Note: Zizek’s critique of Althusser’s “simplicity” and “arrogance” can justly be transposed onto non-philosopher François Laruelle. Like Althusser, Laruelle puts forth “brutally simplified” statements about the universal structure of philosophy, and his enunciations also exhibit a performative contradiction between a “modest” content (the critique of philosophical pretention) and an arrogant form. The source of these failings is the same for both Althusser and Laruelle: a naive, dualist principle of demarcation, a simplified and univocal terminology, and an undue degree of certitude and arrogance in the form of the enunciation.
However, in what Althusser actually does when talking about philosophy, his “process of enunciation,” his approach to philosophy, we can easily discern the exact opposite of what he characterizes as a materialist approach: brutally simplified universal statements which pretend to define the universal key features of philosophy, with no modest provisos.
Thus, in examining the initial question of whether Zizek is a philosopher, we are confronted with two seemingly plausible possible responses, a veritable parallax:
1) Zizek the hysterical cultural studies guy, the neurotic failed philosopher
2) Zizek the proponent of a new image of thought, of a different sort of philosophy, Zizek the quasi-ontologist
I have based my discussion so far on the introduction to Part 1 of INCONTINENCE OF THE VOID. Suddenly, on page seven, Zizek changes the subject and begins talking about Lacan and surplus-enjoyment, and we are left perplexed as to the relation of the first discussion on the nature of philosophy with the rest of the text.
Zizek has given several talks previously covering much of the same ground. As is usual with his books, each talk is composed of disjoint “blocks” in various combinations, some including passages not found elsewhere, while omitting other passages, that may or may not turn up later, in a different context.
This mode of composition would seem to corroborate the stereotype of Zizek the neurotic failed philosopher, unable to put things together into a coherent whole, self-plagiarising, indulging in disjointed ramblings on his recent reading, his enthusiasms and repulsions. This is the hysterical Zizek forever fixated on the lack of legitimation of his pretention to the status of philosopher by the discourse of the University.
Another reading of the text would be in terms of Zizek’s quasi-ontology. On this vision we are left to our own resources to reconstruct the conceptual problematic tying together the various blocks. This is sometimes hard work, and we will not spend time and effort on articulating the underlying philosophy if we are convinced that there isn’t one, that Zizek is not a philosopher. However, another reaction is possible.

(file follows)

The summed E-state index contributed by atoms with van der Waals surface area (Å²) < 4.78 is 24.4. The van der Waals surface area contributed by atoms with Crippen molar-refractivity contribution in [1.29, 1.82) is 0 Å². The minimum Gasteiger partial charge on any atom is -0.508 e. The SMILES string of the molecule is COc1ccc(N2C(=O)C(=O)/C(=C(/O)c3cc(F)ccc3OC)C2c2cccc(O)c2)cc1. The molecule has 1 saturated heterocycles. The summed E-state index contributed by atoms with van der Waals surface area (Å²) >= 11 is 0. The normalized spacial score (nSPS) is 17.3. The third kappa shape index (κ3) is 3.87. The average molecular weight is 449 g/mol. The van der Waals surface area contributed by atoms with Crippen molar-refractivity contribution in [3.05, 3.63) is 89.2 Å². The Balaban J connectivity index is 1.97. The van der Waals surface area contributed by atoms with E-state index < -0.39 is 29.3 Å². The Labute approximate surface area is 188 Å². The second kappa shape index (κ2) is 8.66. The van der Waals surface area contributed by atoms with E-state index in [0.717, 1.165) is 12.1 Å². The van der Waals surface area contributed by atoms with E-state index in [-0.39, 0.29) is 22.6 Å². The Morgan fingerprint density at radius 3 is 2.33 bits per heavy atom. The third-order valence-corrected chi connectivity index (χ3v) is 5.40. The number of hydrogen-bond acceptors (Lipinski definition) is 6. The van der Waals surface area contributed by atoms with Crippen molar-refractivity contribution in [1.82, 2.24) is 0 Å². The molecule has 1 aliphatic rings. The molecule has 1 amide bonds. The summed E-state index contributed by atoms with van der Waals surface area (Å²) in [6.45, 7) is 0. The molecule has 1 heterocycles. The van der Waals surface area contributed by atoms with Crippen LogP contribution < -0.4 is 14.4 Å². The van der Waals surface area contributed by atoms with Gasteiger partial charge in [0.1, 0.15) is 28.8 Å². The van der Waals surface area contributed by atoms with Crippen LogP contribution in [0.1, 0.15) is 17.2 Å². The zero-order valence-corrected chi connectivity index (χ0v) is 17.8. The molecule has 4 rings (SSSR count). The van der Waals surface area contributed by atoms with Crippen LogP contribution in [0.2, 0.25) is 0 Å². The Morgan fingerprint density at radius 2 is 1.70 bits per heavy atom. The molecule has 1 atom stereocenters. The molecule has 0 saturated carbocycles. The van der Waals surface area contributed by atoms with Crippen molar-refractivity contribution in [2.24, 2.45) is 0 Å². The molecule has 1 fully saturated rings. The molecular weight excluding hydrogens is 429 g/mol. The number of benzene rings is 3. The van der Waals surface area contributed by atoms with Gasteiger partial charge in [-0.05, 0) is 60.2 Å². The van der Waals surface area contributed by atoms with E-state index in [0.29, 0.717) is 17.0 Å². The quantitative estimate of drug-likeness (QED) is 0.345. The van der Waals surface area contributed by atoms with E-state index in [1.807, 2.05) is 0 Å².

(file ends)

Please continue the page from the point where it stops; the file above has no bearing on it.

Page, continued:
My interpretative hypothesis is that the link between the heterogeneous blocks is not so much discursive (in the sense of the “university discourse”) as performative. Zizek is not a “failed” ontologist nor even a deconstructionist of the “failure” of ontology. Failure enters Zizek’s thought as a feature rather than a fault. In a slogan, the only good ontology is a failed ontology, one that performs its own failure instead of dogmatically asserting it (cf. Laruelle’s performative contradiction):
to put it in brutally-simplified Kantian terms: the last horizon of my work is not the multiple narrative of cognitive failures against the background of the inaccessible Real. The move “beyond the transcendental” is … the basic dialectical move, that of the reversal of epistemological obstacle into ontological impossibility that characterizes the Thing itself: the very failure of my effort to grasp the Thing
has to be (re)conceived as a feature of the Thing, as an impossibility inscribed into the very heart of the Real.
This ontological impossibility of ontology explains why Zizek affirms that the “heart of the problem” is performative, it lies “in the application to philosophy of the opposition between the Master and the Hysteric. This is another Deleuzian point. In philosophy we are not talking about psycho-social types but about conceptual characters. With Kant and after Kant the philosopher is no longer the Master enunciating “the basic structure of the whole of reality” in an all-embracing complete and coherent world-view:
with Kant, philosophy is no longer a Master’s discourse, its entire edifice gets traversed by a bar of immanent impossibility, failure, and inconsistency.
This failure is not to be simply asserted as the abstract principle of a negative dogmatic “non-philosophy” but is to be performed concretely, as in Hegel’s phenomenology:
With Hegel, things go even further: far from returning to pre-critical rational metaphysics (as Kantians accuse it of doing), the whole of Hegelian dialectics is a kind of hysterical undermining of the Master … immanent self-destruction and self-overcoming of every metaphysical claim.
This Hegelian “hysterical undermining of the Master” aptly characterises Zizek’s own performative undermining of declarative ontologies and deconstructionist critiques. The contribution of psychoanalysis to philosophy is to formalise and to intensify this hysteric approach:
Insofar as philosophy (traditional ontology) is a case of Master’s discourse, psychoanalysis acts as the agent of its immanent hystericization.
Zizek’s response to the question is not to give a hard and fast identitarian answer, but to entertain us with a performance. To “entertain” is a parallax concept: as the post-Jungian James Hillman reminds us, it means to hold in the space between two possibilities:
That word “entertain“ means to hold in between. What you do with an idea is hold it between — between your two hands (PHILOSOPHICAL INTIMATIONS, 28).
The “performance” of philosophy, in Zizek’s sense, means holding the idea between the two alternatives of hysterical practical application and academic theoretical reflexion.
Underlying the question Is Zizek a philosopher?, that his critics answer in the negative, Zizek diagnoses a fixation on identities, the presupposition of an identitarian ontology that inscribes social identities in a putative hardcore Real. Philosophy for Zizek belongs to performance and enjoyment. The social status of “philosopher” is something else: the retrospective reconstruction of an identity and of its exclusions.
Thus Zizek begins by citing various accusations of “arrogance and stupidity” that people have directed at him. His response is a philosophical one. He refuses the accusation of arrogance, claiming that his discourse is that of the hysteric rather than of the “arrogant” Master. He further claims not to fall into the stupidity of a positive pre-critical ontology, and situates himself at the analytic pole of an ontology of the incomplete, inconsistent real.